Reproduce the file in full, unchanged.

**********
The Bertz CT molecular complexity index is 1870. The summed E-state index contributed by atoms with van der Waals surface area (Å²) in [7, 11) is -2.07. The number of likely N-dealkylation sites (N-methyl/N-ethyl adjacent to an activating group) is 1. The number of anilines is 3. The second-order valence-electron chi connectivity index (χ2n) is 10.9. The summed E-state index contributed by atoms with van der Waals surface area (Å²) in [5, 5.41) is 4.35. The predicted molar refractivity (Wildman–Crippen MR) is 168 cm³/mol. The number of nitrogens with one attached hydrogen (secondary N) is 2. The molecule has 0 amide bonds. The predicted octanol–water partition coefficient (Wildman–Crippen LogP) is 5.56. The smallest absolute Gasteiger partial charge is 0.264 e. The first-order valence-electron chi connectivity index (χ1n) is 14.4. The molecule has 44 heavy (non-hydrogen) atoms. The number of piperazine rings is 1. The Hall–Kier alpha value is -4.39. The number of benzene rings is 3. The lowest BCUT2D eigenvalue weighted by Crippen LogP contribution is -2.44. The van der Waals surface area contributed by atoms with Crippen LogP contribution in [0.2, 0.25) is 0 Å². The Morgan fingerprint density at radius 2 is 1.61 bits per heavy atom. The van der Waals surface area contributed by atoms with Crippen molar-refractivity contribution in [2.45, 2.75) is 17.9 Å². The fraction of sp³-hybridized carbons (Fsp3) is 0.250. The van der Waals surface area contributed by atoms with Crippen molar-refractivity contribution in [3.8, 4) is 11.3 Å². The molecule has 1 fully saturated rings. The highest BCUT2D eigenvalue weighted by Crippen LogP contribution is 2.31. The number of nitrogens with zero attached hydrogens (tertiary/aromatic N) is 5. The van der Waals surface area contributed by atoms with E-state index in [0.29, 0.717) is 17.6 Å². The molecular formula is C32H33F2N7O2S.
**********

The Bertz CT molecular complexity index is 1870. The summed E-state index contributed by atoms with van der Waals surface area (Å²) in [7, 11) is -2.07. The number of likely N-dealkylation sites (N-methyl/N-ethyl adjacent to an activating group) is 1. The number of anilines is 3. The second-order valence-electron chi connectivity index (χ2n) is 10.9. The summed E-state index contributed by atoms with van der Waals surface area (Å²) in [5, 5.41) is 4.35. The predicted molar refractivity (Wildman–Crippen MR) is 168 cm³/mol. The number of nitrogens with one attached hydrogen (secondary N) is 2. The molecule has 0 amide bonds. The predicted octanol–water partition coefficient (Wildman–Crippen LogP) is 5.56. The smallest absolute Gasteiger partial charge is 0.264 e. The first-order valence-electron chi connectivity index (χ1n) is 14.4. The molecule has 44 heavy (non-hydrogen) atoms. The number of piperazine rings is 1. The Hall–Kier alpha value is -4.39. The number of benzene rings is 3. The lowest BCUT2D eigenvalue weighted by Crippen LogP contribution is -2.44. The van der Waals surface area contributed by atoms with Crippen LogP contribution in [0.2, 0.25) is 0 Å². The Morgan fingerprint density at radius 2 is 1.61 bits per heavy atom. The van der Waals surface area contributed by atoms with Crippen molar-refractivity contribution in [2.45, 2.75) is 17.9 Å². The fraction of sp³-hybridized carbons (Fsp3) is 0.250. The van der Waals surface area contributed by atoms with Crippen molar-refractivity contribution in [3.8, 4) is 11.3 Å². The molecule has 1 fully saturated rings. The highest BCUT2D eigenvalue weighted by Crippen LogP contribution is 2.31. The number of nitrogens with zero attached hydrogens (tertiary/aromatic N) is 5. The van der Waals surface area contributed by atoms with E-state index in [0.29, 0.717) is 17.6 Å². The molecular formula is C32H33F2N7O2S.